An article on TheAtlantic.com, found by way of Planetizen, goes into great detail explaining the current pattern of housing demand across America, and how this will lead to a great exodus from suburbia and back into the central cities – and even into suburban cities and towns – so long as they are dense, walkable, and have access to good public transportation networks. At the moment, much of the lack of housing demand in the suburbs can be attributed to the subprime mortgage crisis, which has lead to a downturn in every housing market in the USA except for Portland, Seattle, and Charlotte. However, the roots of this shift in demand reach deeper than the current financial crisis and what we are seeing now is only the tip of the iceberg.
The decline of places like Windy Ridge (Charlotte) and Franklin Reserve (Elk Grove, Calif.) is usually attributed to the subprime-mortgage crisis, with its wave of foreclosures. And the crisis has indeed catalyzed or intensified social problems in many communities. But the story of vacant suburban homes and declining suburban neighborhoods did not begin with the crisis, and will not end with it. A structural change is under way in the housing market—a major shift in the way many Americans want to live and work. It has shaped the current downturn, steering some of the worst problems away from the cities and toward the suburban fringes. And its effects will be felt more strongly, and more broadly, as the years pass. Its ultimate impact on the suburbs, and the cities, will be profound.
Arthur C. Nelson, director of the Metropolitan Institute at Virginia Tech, has looked carefully at trends in American demographics, construction, house prices, and consumer preferences. In 2006, using recent consumer research, housing supply data, and population growth rates, he modeled future demand for various types of housing. The results were bracing: Nelson forecasts a likely surplus of 22 million large-lot homes (houses built on a sixth of an acre or more) by 2025—that’s roughly 40 percent of the large-lot homes in existence today.
Pent-up demand for urban living is evident in housing prices. Twenty years ago, urban housing was a bargain in most central cities. Today, it carries an enormous price premium. Per square foot, urban residential neighborhood space goes for 40 percent to 200 percent more than traditional suburban space in areas as diverse as New York City; Portland, Oregon; Seattle; and Washington, D.C.
Sprawling, large-lot suburbs become less attractive as they become more densely built, but urban areas—especially those well served by public transit—become more appealing as they are filled in and built up. Crowded sidewalks tend to be safe and lively, and bigger crowds can support more shops, restaurants, art galleries.
But developers are also starting to find ways to bring the city to newer suburbs—and provide an alternative to conventional, car-based suburban life.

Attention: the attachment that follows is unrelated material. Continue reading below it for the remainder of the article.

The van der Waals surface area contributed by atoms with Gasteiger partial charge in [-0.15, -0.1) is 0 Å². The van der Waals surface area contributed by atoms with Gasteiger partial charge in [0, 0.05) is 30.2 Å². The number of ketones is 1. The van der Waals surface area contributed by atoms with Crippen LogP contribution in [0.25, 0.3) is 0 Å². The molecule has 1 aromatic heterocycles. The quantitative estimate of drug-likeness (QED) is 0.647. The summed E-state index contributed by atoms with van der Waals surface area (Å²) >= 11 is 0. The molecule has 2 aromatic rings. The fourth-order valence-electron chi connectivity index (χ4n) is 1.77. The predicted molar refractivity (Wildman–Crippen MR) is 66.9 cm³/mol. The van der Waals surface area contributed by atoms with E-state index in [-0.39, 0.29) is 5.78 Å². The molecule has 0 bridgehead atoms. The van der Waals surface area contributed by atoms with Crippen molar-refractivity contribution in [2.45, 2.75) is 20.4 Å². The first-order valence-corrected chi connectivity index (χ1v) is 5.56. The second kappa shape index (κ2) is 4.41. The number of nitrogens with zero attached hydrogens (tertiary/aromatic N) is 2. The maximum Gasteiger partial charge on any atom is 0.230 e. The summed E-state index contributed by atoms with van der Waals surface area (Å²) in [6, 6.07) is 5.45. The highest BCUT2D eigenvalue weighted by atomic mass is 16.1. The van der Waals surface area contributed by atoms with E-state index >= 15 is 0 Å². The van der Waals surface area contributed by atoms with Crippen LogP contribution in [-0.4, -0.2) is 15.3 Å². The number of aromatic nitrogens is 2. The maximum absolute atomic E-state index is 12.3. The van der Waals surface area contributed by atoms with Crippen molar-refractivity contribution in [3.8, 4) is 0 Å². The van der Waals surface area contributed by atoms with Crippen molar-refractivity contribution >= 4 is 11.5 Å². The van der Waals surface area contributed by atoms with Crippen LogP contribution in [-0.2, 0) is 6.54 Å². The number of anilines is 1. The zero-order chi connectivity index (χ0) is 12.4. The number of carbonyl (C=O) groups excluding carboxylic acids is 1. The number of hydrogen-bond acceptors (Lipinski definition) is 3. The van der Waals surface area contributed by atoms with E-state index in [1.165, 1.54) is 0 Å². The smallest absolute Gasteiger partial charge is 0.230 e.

Demographic changes in the United States also are working against conventional suburban growth, and are likely to further weaken preferences for car-based suburban living. When the Baby Boomers were young, families with children made up more than half of all households; by 2000, they were only a third of households; and by 2025, they will be closer to a quarter. Young people are starting families later than earlier generations did, and having fewer children. The Boomers themselves are becoming empty-nesters, and many have voiced a preference for urban living. By 2025, the U.S. will contain about as many single-person households as families with children.
While this information is not news to many regular readers of this blog, this serves as further evidence that the car-dominated cityscape and associated suburban lifestyle is on a downturn. This forecast is certainly not bulletproof, as nobody is perfect at predicting future events, but it suggests that the “old way” of doing things is no longer perceived by the majority as being in the best interests of our society. This, while we continue to endure having the largest public works project in Pacific Northwest history forced upon us, a project whose goal is to further the agenda of the old guard, the old way of doing things. If the forecast described above comes to fruition and nearly half of those large-lot homes in Clark County are abandoned come 2025, a scant ten years or so after the CRC is opened to the public, will we look back upon our $6B+ investment as a smart one? Will that much capacity even be necessary at that point? In the face of this possibility, how else could we spend $6B – on transportation infrastructure serving both states – that would be consistent with serving the needs of future residents?
Additionally, how do we address the looming challenge of ensuring mobility for our aging – and now retiring – baby-boomer population? Many of our suburban households are occupied by boomers who will either need to relocate to walkable, transit-oriented communities or have additional transportation options brought to within walking distance of their suburban homes. The latter of which is not exactly an inexpensive proposal given the low densities of modern suburban communities. At present, we don’t have the urban housing capacity to accommodate thousands of boomers electing to relocate to central city neighborhoods, nor do we have the resources to provide dial-a-ride services for those who elect to stay in the suburbs. What suggestions do you have for improving mobility options for the increasing number of elderly without breaking the bank and / or neglecting other required services and infrastructure maintenance and construction?